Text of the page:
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Lawsuit Seeks Church Exemption From ‘Stay-At-Home’ Order

Church organ
Church organ. (Photo: Joshua Morley/MarketingChange)

A southwest Virginia man is suing Governor Ralph Northam for the right to gather for church services, despite Northam’s orders to stay at home and limit gatherings to 10 or fewer people. A court hearing in the case is expected to take place Thursday by phone. 

The lawsuit, filed Monday, claims Executive Order 55 violates the Virginia Constitution and that it should be up to religious groups to decide for themselves how many parishioners should be allowed to gather. 

Shea Cook is an attorney for Larry Hughes, the 69-year-old man who filed the lawsuit. 

“It just seems inexplicable why you would have so many secular/commercial activities, whether they’re considered “essential” or not that are able to carry on their operations as long as they’re able to observe social distancing guidelines,” he said. 

Cook said while businesses like liquor stores and vape shops have to limit customers to 10, the order does not restrict the number of employees who can be working. 

“If you’re making an exception for those types of activities, why not make an exception for an activity that’s specifically mentioned and protected in the Virginia Constitution,” Cook said. 

The lawsuit references a section of the Virginia Constitution that “guarantees the free exercise of religion, according to the dictates of individual conscience”.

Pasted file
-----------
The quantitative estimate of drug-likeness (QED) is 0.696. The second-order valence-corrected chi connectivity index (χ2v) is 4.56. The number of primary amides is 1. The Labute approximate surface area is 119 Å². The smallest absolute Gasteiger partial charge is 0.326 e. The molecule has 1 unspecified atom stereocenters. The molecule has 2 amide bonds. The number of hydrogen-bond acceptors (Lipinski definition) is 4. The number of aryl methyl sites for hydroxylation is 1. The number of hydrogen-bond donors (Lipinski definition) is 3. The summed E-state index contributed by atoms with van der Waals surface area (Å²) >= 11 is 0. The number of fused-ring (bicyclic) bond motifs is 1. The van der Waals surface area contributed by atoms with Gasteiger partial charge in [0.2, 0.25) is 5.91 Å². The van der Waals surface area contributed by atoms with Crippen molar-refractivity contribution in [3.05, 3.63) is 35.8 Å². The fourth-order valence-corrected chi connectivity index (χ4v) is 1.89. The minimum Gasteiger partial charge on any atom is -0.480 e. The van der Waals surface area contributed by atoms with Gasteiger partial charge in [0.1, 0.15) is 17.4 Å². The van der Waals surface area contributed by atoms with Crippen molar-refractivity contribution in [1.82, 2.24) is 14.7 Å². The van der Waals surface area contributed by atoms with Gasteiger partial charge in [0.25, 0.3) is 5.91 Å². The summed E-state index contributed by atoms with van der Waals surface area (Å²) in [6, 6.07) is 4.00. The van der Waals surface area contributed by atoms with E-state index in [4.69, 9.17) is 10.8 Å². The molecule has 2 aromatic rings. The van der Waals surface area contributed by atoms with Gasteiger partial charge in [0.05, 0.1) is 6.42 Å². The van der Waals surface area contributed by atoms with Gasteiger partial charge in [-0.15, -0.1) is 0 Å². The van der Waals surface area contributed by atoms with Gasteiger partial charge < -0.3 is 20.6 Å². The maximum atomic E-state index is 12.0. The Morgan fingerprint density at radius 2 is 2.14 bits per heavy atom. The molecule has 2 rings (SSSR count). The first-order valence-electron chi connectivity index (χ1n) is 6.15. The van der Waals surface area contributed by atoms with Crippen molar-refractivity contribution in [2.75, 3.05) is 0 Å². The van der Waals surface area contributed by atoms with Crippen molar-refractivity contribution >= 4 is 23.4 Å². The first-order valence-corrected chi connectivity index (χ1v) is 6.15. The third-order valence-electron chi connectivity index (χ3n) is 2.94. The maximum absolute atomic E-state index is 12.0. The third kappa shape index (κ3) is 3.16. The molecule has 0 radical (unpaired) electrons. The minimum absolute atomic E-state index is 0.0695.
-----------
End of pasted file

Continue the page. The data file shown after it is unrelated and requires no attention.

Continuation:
Cook said the lawsuit does not contest the executive order as a whole, but that churches should be exempt from it. 

Attorney General Mark Herring filed a brief in support of Northam on Tuesday.

“As a person of faith, the Governor recognized that the temporary gatherings restriction would be particularly hard on religious communities,” the brief said. “ But the orders challenged in this case neither require such communities to “shut their doors”, nor prevent in-person services. Instead, the Governor has issued guidance designed to help faith communities maintain their communion and worked with religious leaders to find creative solutions, including online and drive-in services.” 

Herring said the Governor has been careful to preserve religious liberty while protecting public safety. 

“Time and again, large gatherings have provided fertile ground for transmission of this deadly virus—and in-person religious services have not been spared,” he said.

Whittney Evans is VPM News’ features editor.
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